CISABROAD BLOG · April 11, 2019 · 5 Min Read
Being A Legally Blind Student Abroad | Student Blog from Aix-en-Provence


Guest Author: Aly Hathaway, Semester in Aix-En-Provence – Institut Américain Universitaire, Fall 2018, Wagner College
My name is Aly Hathaway, and I am a Senior French Studies major at Wagner College. I chose CIS because the staff were super helpful, and I knew that it would help me make the most of my study abroad experience.

Learn more about studying in Aix-En-Provence

Starting out, I had so many questions.

Ever since I started taking French courses, I had dreamed about studying in France. However, when it came time to filling out the paperwork and moving forward with the process, fear almost got the best of me. The idea of throwing myself into an unfamiliar situation with my visual impairment terrified me.

I was interested in the Semester in Aix-en-Provence program, but I had so many questions that I didn’t know if anyone would be able to answer them all.

Will my French professors understand my disability and accommodate like my U.S. professors? How would I navigate airports? A new school? And even a new city alone?

It turns out that, while these questions may have seemed unanswerable to me, all I had to do was ask.

Support from CISabroad

CISabroad quelled my nerves, greeting me with open communication and warmth. Suddenly, I had the courage to ask my program manager these questions, and the answer was simple. I would never be alone; not in the sense that someone would be with me physically to hold my hand all the time, but rather there would always be someone willing to help.

CISabroad staff showed me from the get-go that I would be safe and accommodated during my travels, and they were absolutely right. 

After talking to my home university’s disability services office and Joan (my CISabroad program coordinator) it appeared that we were all on the same page when it came to making my academic success in France a priority.

My school sent Joan a letter listing my approved accommodations, and Joan served as liaison between myself and IAU College, where I attended school in France. She made sure that the school was aware of my condition, and in response, IAU assured us that my accommodations would be met.

IAU also told us that they would inform my host family, and that after about a week or two, I would have no problem finding my way around Aix given its small size and warm people.

It was settled. I was going to France!

Arriving in France

When I arrived, I was not disappointed. And when I say that Aix-en-Provence welcomed me with open arms, I mean it quite literally.

After my cohort’s orientation in Paris, we took the train south to Aix together. When we arrived at the Aix train station, we were greeted by our site director, Christelle, who helped us find our host families. I nervously stood on the platform until a woman took me into her arms and greeted me with the famous French “deux bises” or two kisses–one on each cheek. I was startled at first, but she then introduced herself as my host mother. She then drove me to my new home for the next four months.

Settling into Aix-En-Provence

The next day, my host mother took me on a walk to explore the city. She told me that she wanted to make sure I could find my way around, so she showed me the route from her apartment to the school. Aix is a beautiful little city, and as we walked through the antique markets and cobblestoned streets, I realized how excited I was to be familiar with my new home.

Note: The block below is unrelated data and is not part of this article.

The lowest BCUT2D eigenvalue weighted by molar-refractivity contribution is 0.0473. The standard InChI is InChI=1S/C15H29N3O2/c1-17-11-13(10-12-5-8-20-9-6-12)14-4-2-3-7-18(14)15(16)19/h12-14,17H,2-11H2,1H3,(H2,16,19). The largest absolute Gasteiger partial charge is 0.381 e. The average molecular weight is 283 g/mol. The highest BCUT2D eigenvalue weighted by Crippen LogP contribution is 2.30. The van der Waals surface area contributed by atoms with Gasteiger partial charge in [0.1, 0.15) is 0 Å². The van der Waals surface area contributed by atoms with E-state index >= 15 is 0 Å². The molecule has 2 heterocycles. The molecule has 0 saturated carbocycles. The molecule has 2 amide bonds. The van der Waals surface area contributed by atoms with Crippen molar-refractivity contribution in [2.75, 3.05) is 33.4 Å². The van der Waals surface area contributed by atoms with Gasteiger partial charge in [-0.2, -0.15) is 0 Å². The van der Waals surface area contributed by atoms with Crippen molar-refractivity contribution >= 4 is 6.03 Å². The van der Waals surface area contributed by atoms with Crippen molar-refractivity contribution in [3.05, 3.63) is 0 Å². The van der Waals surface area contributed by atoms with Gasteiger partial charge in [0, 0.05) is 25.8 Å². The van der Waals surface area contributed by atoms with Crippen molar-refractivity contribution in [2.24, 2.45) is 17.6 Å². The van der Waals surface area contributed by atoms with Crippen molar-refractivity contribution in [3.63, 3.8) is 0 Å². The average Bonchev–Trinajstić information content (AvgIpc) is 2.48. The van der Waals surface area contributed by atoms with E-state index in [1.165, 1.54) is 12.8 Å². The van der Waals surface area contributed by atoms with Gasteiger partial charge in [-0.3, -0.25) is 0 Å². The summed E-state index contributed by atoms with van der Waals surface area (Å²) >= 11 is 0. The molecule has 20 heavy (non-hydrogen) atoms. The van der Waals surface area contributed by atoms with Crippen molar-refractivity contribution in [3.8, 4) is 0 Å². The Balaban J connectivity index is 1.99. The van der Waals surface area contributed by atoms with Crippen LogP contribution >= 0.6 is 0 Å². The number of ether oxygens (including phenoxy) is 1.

I will never forget walking into the house after my first solo journey to and from school for IAU’s orientation. She was sitting at the dining room table, a big smile on her face, hands clapping. She was so proud (and relieved) that I found my way home.

After about three weeks, it seemed like everything was coming naturally to me. I no longer needed to use Google Maps to navigate the city, and I was getting the hang of taking five classes entirely taught in French.

My professors treated me like any other student in class, but would also routinely check-in with me in private to see if there was anything else they could do to help.

Overall, I managed to do very well in my classes, and by the end of my program, I had navigated through eight different countries.

I learned that no matter where you go, if you think you may be lost, there is someone always willing to help you find your way–all you have to do is ask.

Looking back, I couldn’t have done this without CISabroad

In retrospect, none of this would have ever been possible without the support of my family and friends (the American and the French), and companies like CISabroad, who believed in me and helped make my dream of studying abroad come true.

I was fortunate enough to experience firsthand CISabroad’s dedication to showing students that, with the right resources, no barrier is insurmountable when it comes to studying abroad. All it takes is a little spark of courage, an initial conversation, and a positive outlook. I never once felt alone throughout my time in France, and it feels amazing to know that there are now people cheering me on from another continent, while I carry them with me here in the U.S. And now I can continue to explore the world with the confidence to navigate and the courage to ask for help.


Read more about CISabroad’s Commitment to Access and Inclusion

Now Aly is a CISabroad Alumni Ambassador

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Interested in being an ambassador?


Learn more here

The CISabroad blog is run by Zoë Crabtree, Jenn Weisgerber, Siobhan Tripp, Emily Negard, and more folks on our marketing team. Head over to the “Meet the Team” page to learn more about us as individuals. On the blog, we share student-written content and information for students, advisors, other study abroad professionals, and families of students studying abroad. Check out our Facebook and Instagram for more from us and our students!